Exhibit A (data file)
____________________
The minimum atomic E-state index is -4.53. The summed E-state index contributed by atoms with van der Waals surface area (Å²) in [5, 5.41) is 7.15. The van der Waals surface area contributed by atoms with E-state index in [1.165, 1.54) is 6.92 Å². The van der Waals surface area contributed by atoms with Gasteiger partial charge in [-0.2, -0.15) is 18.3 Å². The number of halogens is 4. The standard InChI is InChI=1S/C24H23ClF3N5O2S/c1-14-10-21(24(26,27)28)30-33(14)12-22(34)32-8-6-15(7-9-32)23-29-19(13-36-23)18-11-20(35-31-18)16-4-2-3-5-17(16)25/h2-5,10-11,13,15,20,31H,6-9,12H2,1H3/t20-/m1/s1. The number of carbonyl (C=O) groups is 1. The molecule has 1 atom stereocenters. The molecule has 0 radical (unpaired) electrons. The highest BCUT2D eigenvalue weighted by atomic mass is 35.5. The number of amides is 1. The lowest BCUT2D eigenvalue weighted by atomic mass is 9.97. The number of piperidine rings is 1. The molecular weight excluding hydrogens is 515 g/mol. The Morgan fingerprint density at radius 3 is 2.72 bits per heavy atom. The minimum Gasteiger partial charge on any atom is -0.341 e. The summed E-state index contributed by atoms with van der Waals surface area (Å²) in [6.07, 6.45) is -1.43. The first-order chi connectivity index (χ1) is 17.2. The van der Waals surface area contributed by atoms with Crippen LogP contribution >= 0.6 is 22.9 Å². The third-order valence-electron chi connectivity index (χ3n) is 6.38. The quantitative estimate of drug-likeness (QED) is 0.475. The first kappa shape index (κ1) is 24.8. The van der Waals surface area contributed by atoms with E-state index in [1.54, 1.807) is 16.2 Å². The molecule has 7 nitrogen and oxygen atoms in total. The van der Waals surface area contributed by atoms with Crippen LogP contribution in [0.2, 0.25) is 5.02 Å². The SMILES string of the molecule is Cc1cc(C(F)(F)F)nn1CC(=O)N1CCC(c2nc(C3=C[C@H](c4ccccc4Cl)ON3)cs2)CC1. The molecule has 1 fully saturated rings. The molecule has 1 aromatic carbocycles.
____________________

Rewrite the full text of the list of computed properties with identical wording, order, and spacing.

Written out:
The minimum atomic E-state index is -4.53. The summed E-state index contributed by atoms with van der Waals surface area (Å²) in [5, 5.41) is 7.15. The van der Waals surface area contributed by atoms with E-state index in [1.165, 1.54) is 6.92 Å². The van der Waals surface area contributed by atoms with Gasteiger partial charge in [-0.2, -0.15) is 18.3 Å². The number of halogens is 4. The standard InChI is InChI=1S/C24H23ClF3N5O2S/c1-14-10-21(24(26,27)28)30-33(14)12-22(34)32-8-6-15(7-9-32)23-29-19(13-36-23)18-11-20(35-31-18)16-4-2-3-5-17(16)25/h2-5,10-11,13,15,20,31H,6-9,12H2,1H3/t20-/m1/s1. The number of carbonyl (C=O) groups is 1. The molecule has 1 atom stereocenters. The molecule has 0 radical (unpaired) electrons. The highest BCUT2D eigenvalue weighted by atomic mass is 35.5. The number of amides is 1. The lowest BCUT2D eigenvalue weighted by atomic mass is 9.97. The number of piperidine rings is 1. The molecular weight excluding hydrogens is 515 g/mol. The Morgan fingerprint density at radius 3 is 2.72 bits per heavy atom. The minimum Gasteiger partial charge on any atom is -0.341 e. The summed E-state index contributed by atoms with van der Waals surface area (Å²) in [6.07, 6.45) is -1.43. The first-order chi connectivity index (χ1) is 17.2. The van der Waals surface area contributed by atoms with Crippen LogP contribution >= 0.6 is 22.9 Å². The third-order valence-electron chi connectivity index (χ3n) is 6.38. The quantitative estimate of drug-likeness (QED) is 0.475. The first kappa shape index (κ1) is 24.8. The van der Waals surface area contributed by atoms with E-state index in [1.54, 1.807) is 16.2 Å². The molecule has 7 nitrogen and oxygen atoms in total. The van der Waals surface area contributed by atoms with Crippen LogP contribution in [0.2, 0.25) is 5.02 Å². The SMILES string of the molecule is Cc1cc(C(F)(F)F)nn1CC(=O)N1CCC(c2nc(C3=C[C@H](c4ccccc4Cl)ON3)cs2)CC1. The molecule has 1 fully saturated rings. The molecule has 1 aromatic carbocycles.